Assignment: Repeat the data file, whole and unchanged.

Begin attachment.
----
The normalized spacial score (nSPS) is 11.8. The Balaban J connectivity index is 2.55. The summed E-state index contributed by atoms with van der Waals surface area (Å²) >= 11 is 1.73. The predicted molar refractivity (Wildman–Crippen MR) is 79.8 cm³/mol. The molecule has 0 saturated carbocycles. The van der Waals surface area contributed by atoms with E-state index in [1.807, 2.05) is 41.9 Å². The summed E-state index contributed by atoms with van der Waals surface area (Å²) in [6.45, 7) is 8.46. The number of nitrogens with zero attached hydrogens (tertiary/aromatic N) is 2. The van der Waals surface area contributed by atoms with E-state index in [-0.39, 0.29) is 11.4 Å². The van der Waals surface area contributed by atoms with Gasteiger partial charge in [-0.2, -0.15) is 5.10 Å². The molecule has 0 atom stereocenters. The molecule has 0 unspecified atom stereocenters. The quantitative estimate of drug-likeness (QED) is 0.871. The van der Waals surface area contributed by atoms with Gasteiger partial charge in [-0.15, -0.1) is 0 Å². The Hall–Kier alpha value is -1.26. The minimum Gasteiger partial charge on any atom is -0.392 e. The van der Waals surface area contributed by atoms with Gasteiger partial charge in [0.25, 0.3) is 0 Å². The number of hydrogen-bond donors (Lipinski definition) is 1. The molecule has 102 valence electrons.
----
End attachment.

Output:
The normalized spacial score (nSPS) is 11.8. The Balaban J connectivity index is 2.55. The summed E-state index contributed by atoms with van der Waals surface area (Å²) >= 11 is 1.73. The predicted molar refractivity (Wildman–Crippen MR) is 79.8 cm³/mol. The molecule has 0 saturated carbocycles. The van der Waals surface area contributed by atoms with E-state index in [1.807, 2.05) is 41.9 Å². The summed E-state index contributed by atoms with van der Waals surface area (Å²) in [6.45, 7) is 8.46. The number of nitrogens with zero attached hydrogens (tertiary/aromatic N) is 2. The van der Waals surface area contributed by atoms with E-state index in [-0.39, 0.29) is 11.4 Å². The van der Waals surface area contributed by atoms with Gasteiger partial charge in [-0.2, -0.15) is 5.10 Å². The molecule has 0 atom stereocenters. The molecule has 0 unspecified atom stereocenters. The quantitative estimate of drug-likeness (QED) is 0.871. The van der Waals surface area contributed by atoms with Gasteiger partial charge in [-0.15, -0.1) is 0 Å². The Hall–Kier alpha value is -1.26. The minimum Gasteiger partial charge on any atom is -0.392 e. The van der Waals surface area contributed by atoms with Gasteiger partial charge in [0.25, 0.3) is 0 Å². The number of hydrogen-bond donors (Lipinski definition) is 1. The molecule has 102 valence electrons.